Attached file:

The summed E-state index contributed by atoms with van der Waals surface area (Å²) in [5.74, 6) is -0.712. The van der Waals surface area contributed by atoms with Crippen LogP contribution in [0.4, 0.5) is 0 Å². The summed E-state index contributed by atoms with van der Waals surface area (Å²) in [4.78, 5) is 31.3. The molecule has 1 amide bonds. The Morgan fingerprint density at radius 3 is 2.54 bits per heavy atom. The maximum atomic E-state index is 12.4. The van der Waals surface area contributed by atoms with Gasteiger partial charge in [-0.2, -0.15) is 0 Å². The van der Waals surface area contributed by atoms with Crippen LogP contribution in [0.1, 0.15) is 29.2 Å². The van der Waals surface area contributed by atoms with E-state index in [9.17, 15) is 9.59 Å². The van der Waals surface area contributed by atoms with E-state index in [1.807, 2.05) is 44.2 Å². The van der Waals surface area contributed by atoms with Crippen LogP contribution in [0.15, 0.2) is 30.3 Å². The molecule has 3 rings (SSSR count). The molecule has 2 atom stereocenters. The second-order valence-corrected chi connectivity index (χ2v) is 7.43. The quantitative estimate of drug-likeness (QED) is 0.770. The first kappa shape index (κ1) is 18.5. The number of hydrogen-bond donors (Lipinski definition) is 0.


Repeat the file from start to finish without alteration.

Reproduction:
The summed E-state index contributed by atoms with van der Waals surface area (Å²) in [5.74, 6) is -0.712. The van der Waals surface area contributed by atoms with Crippen LogP contribution in [0.4, 0.5) is 0 Å². The summed E-state index contributed by atoms with van der Waals surface area (Å²) in [4.78, 5) is 31.3. The molecule has 1 amide bonds. The Morgan fingerprint density at radius 3 is 2.54 bits per heavy atom. The maximum atomic E-state index is 12.4. The van der Waals surface area contributed by atoms with Gasteiger partial charge in [-0.2, -0.15) is 0 Å². The van der Waals surface area contributed by atoms with Crippen LogP contribution in [0.1, 0.15) is 29.2 Å². The van der Waals surface area contributed by atoms with E-state index in [9.17, 15) is 9.59 Å². The van der Waals surface area contributed by atoms with E-state index in [1.807, 2.05) is 44.2 Å². The van der Waals surface area contributed by atoms with Crippen LogP contribution in [0.15, 0.2) is 30.3 Å². The molecule has 3 rings (SSSR count). The molecule has 2 atom stereocenters. The second-order valence-corrected chi connectivity index (χ2v) is 7.43. The quantitative estimate of drug-likeness (QED) is 0.770. The first kappa shape index (κ1) is 18.5. The number of hydrogen-bond donors (Lipinski definition) is 0.